Chasing Deep Blue

When I started in this business 40 years ago, at A.C. Nielsen, we counted everything on computer punch cards and Frieden calculators. Audiences for national and local television, radio, magazines, the movement of food and drugs were all checked and then double-checked with a slide rule. Work was done in a large, open bullpen of 40 people sitting at side-by-side desks. I still have friends from those days, and we fondly remember speculating about how we would ever be able to measure advertising’s effect on sales and when a computer would beat the world’s greatest chess player. Well, Deep Blue polished off Gary Kasparov in 1997, but we still haven’t figured out the advertising-to-sales relationship. Relationships can be difficult.

At a recent conference held by the Association of National Advertisers on the subject of marketing return on investment, much time was devoted to how frustrated CEOs have become with the marketing function’s lack of accountability. Gordon Wade of the EMM Group, who heads the 20-company ANA team working on the issue, said that more than 85 percent of CEOs and COOs do not come from a marketing background, so they believe that the discipline lacks processes and measurement. In other words, they see the discipline as undisciplined.

Given corporate malfeasance, Sarbanes-Oxley and the incessant pressure for a better performance on Wall Street, it is understandable that marketing directors are under increasing pressure to prove that advertising works by yielding a fair return on investment. Since their average tenure is two years, they need to prove this quickly. For my money, given our industry’s dependence on questionable numbers to begin with, I find it troubling that Deep Blue has succeeded, but eight years later we still have not.

Here’s my problem. As an industry, we spend $50 billion in television and depend on Nielsen numbers to prove that we made smart choices. As you now know, I started my career at Nielsen and have nothing against them, but everybody knows that TV ratings are fragile. No matter how carefully Nielsen draws its sample and monitors the outcome, the accuracy of ratings can be not just questionable but downright nonexistent. A rating for a program in Louisville, Ky., against men 18-24 in late fringe can carry an error level that actually exceeds the rating itself. Let me say that again: The statistical error on a rating can actually exceed the rating itself.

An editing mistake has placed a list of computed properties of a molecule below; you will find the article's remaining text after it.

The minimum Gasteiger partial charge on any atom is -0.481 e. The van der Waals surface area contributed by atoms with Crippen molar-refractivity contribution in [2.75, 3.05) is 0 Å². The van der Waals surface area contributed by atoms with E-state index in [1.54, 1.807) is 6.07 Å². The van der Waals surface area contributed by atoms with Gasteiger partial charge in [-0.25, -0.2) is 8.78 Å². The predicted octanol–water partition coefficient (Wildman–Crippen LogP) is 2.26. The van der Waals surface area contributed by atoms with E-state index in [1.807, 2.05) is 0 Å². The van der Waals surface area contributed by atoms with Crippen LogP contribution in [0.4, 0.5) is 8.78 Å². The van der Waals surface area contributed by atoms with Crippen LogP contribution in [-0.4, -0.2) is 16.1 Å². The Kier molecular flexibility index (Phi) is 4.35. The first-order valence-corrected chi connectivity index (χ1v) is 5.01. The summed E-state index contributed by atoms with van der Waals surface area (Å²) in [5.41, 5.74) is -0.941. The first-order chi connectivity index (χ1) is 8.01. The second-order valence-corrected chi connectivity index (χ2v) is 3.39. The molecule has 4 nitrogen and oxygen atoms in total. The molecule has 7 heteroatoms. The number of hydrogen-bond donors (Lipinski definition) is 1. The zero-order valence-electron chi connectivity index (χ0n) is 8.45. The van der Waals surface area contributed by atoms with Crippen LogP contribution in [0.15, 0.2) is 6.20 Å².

Now, there are statistical rules and there are business rules, and the two are quite different. No one wants to pay more for Nielsen to bolster and polish its sample even more to limit error levels, so we continue to agree that this is the best we can do. Yes, there are dissenters, oversight committees and congressional hearings. Then there is the everyday business necessity of buying and selling time on television programs and measuring how intelligently we are doing that. So Nielsen is very usable to “prove” that we are making smart decisions.

Here in Adweek, Steve McClellan recently described the Nielsen and Arbitron ROI joint venture (with more than just encouragement from Procter and Gamble) known as Project Apollo. Despite a high price tag, the delays and scaling back of the project and the heavy burden of impending responsibility on project respondents, the same guys who make a living skating on thin statistical ratings ice are willing to put their reputations on the line to advance the science of ROI.

No one has yet codified the chain of marketing events that could serve to measure ROI. Each event, like brand sales, share of market, copy awareness and persuasion, media efficiencies, brand history, competitive pressures and whatever, has a different set of metrics. So the ROI problem is more difficult to solve.

Another recent survey of ANA members showed that half those polled thought measurement was the hardest part of marketing and that they were dissatisfied with the current tools. In fact, about the same number felt that defining ROI was the first barrier, so if you don’t know what you’re measuring, how can you measure it? Nevertheless, while nearly two-thirds of respondents thought that measuring marketing’s impact on sales was important, only 2 percent categorized themselves as being at the highest level of understanding and process to effectively measure ROI.

I think that there is a research attitude and a business attitude toward solving problems. Metaphorically, researchers can seem to move at a glacial rate from no to maybe, while business practitioners can move at the speed of light, looking for approximations and coincidences to call fact. I have high hopes for the ANA’s 20-company task force and their work on this subject. Ultimately, though, we are going to have to accept the scientific method and create an inspired, testable hypothesis, test it, use it if it works and refine it as time passes. We really need to put a stake in the ground now, because with every passing year I can hear Deep Blue laughing a little louder.